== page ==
This paper tests the relevance of the tax-push hypothesis of wage formation for nine Western European countries. It presents a microeconomic theoretical model of optimizing union behavior from which a macroeconomic testable model of union wage setting is then derived. According to the model, the union optimally chooses the nominal wage so as to maximize an objective function that depends positively on the net real wage and employment.
The trade-off between the net real wage and employment is a function of both the weight assigned to employment relative to the net real wage and the progressivity of direct taxation. Two variables—the progressivity and the compensation effects—are shown to account for the influence (if any) of tax rates on wage formation. The progressivity effect—which may be positive, negative, or zero—explains the wage movements caused by changes in the marginal direct tax rate for a given average. The compensation effect—which may also be positive, negative, or zero—explains wage movements caused by changes in the indirect tax rate and in social security contributions as well as in the direct tax rate to the extent that the average indirect tax rate may vary without affecting the marginal tax rate. Empirical analysis is necessary to determine the sign and importance of these two effects.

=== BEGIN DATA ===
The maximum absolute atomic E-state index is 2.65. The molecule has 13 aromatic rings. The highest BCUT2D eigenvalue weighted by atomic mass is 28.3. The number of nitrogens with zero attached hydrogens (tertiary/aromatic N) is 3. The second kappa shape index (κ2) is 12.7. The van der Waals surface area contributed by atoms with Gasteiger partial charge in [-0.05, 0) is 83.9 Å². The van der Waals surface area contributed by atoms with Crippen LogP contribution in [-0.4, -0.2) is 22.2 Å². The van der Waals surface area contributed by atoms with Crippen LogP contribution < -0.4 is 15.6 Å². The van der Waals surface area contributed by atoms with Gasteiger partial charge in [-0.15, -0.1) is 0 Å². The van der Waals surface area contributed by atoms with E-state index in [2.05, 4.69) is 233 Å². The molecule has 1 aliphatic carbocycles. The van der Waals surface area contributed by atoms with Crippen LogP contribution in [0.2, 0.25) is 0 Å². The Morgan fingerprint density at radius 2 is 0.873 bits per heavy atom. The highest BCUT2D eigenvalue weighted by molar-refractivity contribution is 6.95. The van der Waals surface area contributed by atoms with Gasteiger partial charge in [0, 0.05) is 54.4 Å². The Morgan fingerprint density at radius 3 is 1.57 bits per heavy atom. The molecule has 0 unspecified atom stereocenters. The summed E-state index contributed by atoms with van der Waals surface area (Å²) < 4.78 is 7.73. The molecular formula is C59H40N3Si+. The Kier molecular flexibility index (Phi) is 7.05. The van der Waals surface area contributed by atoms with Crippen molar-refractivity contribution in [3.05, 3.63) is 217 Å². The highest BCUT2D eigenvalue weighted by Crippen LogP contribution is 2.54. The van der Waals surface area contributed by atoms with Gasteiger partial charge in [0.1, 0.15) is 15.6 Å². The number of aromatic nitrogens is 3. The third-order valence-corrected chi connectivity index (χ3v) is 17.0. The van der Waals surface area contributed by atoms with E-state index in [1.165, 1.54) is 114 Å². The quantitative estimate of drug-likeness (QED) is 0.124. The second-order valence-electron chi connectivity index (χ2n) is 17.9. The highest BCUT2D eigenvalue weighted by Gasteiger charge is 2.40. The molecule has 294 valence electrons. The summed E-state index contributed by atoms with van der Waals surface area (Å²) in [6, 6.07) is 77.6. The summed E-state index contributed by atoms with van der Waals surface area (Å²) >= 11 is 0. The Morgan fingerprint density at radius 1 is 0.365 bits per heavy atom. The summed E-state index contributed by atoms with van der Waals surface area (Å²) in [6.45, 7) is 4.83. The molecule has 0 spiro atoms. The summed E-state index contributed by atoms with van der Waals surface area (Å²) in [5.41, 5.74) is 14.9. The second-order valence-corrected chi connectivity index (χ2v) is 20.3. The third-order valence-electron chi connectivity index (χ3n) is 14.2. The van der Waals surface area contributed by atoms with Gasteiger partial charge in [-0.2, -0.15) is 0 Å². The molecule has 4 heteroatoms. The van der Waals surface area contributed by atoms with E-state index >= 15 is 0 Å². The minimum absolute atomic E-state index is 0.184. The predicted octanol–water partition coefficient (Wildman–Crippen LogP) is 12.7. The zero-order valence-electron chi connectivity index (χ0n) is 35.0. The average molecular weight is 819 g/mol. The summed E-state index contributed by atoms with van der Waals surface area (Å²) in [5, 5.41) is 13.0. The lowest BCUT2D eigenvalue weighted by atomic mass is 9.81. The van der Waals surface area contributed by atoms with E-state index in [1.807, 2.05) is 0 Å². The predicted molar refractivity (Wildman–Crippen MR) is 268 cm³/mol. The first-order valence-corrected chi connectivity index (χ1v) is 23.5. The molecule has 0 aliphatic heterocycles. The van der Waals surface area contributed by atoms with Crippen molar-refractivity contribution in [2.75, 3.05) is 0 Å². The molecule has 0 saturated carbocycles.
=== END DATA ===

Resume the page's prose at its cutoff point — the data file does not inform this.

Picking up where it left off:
The paper examines data for nine European countries during 1960-88. These seem to show three robust regularities as follows:
- In general, small open economies, such as Austria, Denmark, and the Netherlands, show zero compensation and progressivity effects.
- In larger, less open economies, indirect and social security tax rate increases tend to be transferred in the long run to the real labor cost, and a rise in direct tax rates raises the steady-state gross real wage.
- All countries show a weakening of the tax shifting onto real labor costs starting in the late 1970s or the early 1980s. The changing union attitude implied coincides with the introduction of some form of fiscal indexation and decreasing progressivity.
The paper thus indicates that the tax-push hypothesis is confirmed but that the tax push varies across countries, time periods, and different fiscal policies.